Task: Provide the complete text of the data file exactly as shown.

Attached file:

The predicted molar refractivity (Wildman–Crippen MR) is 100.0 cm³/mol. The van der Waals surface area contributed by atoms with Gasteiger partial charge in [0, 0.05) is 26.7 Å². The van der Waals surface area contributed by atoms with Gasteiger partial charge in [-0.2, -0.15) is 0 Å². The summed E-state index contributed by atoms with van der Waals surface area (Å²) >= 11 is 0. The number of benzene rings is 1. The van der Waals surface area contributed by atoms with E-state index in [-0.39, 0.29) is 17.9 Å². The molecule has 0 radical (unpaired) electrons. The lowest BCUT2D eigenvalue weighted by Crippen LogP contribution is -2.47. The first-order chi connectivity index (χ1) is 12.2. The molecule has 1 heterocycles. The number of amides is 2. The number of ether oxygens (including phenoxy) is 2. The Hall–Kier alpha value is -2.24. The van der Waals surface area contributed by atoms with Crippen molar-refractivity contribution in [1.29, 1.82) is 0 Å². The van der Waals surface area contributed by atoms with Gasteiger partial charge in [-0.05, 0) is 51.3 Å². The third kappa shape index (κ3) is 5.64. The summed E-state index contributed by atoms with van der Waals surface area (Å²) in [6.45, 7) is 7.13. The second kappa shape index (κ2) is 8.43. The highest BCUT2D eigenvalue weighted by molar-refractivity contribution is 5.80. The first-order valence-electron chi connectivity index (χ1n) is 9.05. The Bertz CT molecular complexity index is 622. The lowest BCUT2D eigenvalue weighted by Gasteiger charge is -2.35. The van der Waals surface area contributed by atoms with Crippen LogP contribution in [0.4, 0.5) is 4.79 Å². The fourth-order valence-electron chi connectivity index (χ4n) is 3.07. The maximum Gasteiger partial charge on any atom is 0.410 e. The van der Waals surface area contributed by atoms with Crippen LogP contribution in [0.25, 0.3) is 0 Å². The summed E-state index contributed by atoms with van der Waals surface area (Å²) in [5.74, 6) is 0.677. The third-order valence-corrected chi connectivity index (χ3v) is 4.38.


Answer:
The predicted molar refractivity (Wildman–Crippen MR) is 100.0 cm³/mol. The van der Waals surface area contributed by atoms with Gasteiger partial charge in [0, 0.05) is 26.7 Å². The van der Waals surface area contributed by atoms with Gasteiger partial charge in [-0.2, -0.15) is 0 Å². The summed E-state index contributed by atoms with van der Waals surface area (Å²) >= 11 is 0. The number of benzene rings is 1. The van der Waals surface area contributed by atoms with E-state index in [-0.39, 0.29) is 17.9 Å². The molecule has 0 radical (unpaired) electrons. The lowest BCUT2D eigenvalue weighted by Crippen LogP contribution is -2.47. The first-order chi connectivity index (χ1) is 12.2. The molecule has 1 heterocycles. The number of amides is 2. The number of ether oxygens (including phenoxy) is 2. The Hall–Kier alpha value is -2.24. The van der Waals surface area contributed by atoms with Crippen molar-refractivity contribution in [1.29, 1.82) is 0 Å². The van der Waals surface area contributed by atoms with Gasteiger partial charge in [-0.05, 0) is 51.3 Å². The third kappa shape index (κ3) is 5.64. The summed E-state index contributed by atoms with van der Waals surface area (Å²) in [6.45, 7) is 7.13. The second kappa shape index (κ2) is 8.43. The highest BCUT2D eigenvalue weighted by molar-refractivity contribution is 5.80. The first-order valence-electron chi connectivity index (χ1n) is 9.05. The Bertz CT molecular complexity index is 622. The lowest BCUT2D eigenvalue weighted by Gasteiger charge is -2.35. The van der Waals surface area contributed by atoms with Crippen LogP contribution in [0.4, 0.5) is 4.79 Å². The fourth-order valence-electron chi connectivity index (χ4n) is 3.07. The maximum Gasteiger partial charge on any atom is 0.410 e. The van der Waals surface area contributed by atoms with Crippen LogP contribution in [0.25, 0.3) is 0 Å². The summed E-state index contributed by atoms with van der Waals surface area (Å²) in [5.74, 6) is 0.677. The third-order valence-corrected chi connectivity index (χ3v) is 4.38.